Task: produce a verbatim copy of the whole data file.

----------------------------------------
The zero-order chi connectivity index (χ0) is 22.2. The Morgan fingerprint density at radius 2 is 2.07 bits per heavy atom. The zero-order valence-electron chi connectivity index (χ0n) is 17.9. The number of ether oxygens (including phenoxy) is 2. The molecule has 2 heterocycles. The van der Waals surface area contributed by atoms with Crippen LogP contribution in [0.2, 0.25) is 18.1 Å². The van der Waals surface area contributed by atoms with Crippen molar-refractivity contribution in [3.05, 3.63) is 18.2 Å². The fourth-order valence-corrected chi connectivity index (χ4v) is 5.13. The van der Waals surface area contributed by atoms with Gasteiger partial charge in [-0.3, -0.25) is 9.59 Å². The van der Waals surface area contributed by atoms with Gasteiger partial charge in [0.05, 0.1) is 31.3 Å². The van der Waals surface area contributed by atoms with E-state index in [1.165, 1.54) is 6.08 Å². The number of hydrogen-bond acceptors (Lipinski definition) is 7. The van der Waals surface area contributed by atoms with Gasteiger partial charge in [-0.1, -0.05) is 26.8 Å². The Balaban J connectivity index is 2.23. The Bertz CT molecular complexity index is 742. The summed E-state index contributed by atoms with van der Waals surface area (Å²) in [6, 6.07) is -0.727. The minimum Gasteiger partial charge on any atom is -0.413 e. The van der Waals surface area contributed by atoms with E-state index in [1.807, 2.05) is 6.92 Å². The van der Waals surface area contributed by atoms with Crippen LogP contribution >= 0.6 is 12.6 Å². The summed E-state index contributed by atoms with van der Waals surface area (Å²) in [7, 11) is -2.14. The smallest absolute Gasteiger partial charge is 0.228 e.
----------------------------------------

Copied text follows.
The zero-order chi connectivity index (χ0) is 22.2. The Morgan fingerprint density at radius 2 is 2.07 bits per heavy atom. The zero-order valence-electron chi connectivity index (χ0n) is 17.9. The number of ether oxygens (including phenoxy) is 2. The molecule has 2 heterocycles. The van der Waals surface area contributed by atoms with Crippen LogP contribution in [0.2, 0.25) is 18.1 Å². The van der Waals surface area contributed by atoms with Crippen molar-refractivity contribution in [3.05, 3.63) is 18.2 Å². The fourth-order valence-corrected chi connectivity index (χ4v) is 5.13. The van der Waals surface area contributed by atoms with Gasteiger partial charge in [-0.3, -0.25) is 9.59 Å². The van der Waals surface area contributed by atoms with Gasteiger partial charge in [0.05, 0.1) is 31.3 Å². The van der Waals surface area contributed by atoms with E-state index in [1.165, 1.54) is 6.08 Å². The number of hydrogen-bond acceptors (Lipinski definition) is 7. The van der Waals surface area contributed by atoms with Gasteiger partial charge in [-0.1, -0.05) is 26.8 Å². The Balaban J connectivity index is 2.23. The Bertz CT molecular complexity index is 742. The summed E-state index contributed by atoms with van der Waals surface area (Å²) in [6, 6.07) is -0.727. The minimum Gasteiger partial charge on any atom is -0.413 e. The van der Waals surface area contributed by atoms with E-state index in [1.807, 2.05) is 6.92 Å². The van der Waals surface area contributed by atoms with Crippen LogP contribution >= 0.6 is 12.6 Å². The summed E-state index contributed by atoms with van der Waals surface area (Å²) in [7, 11) is -2.14. The smallest absolute Gasteiger partial charge is 0.228 e.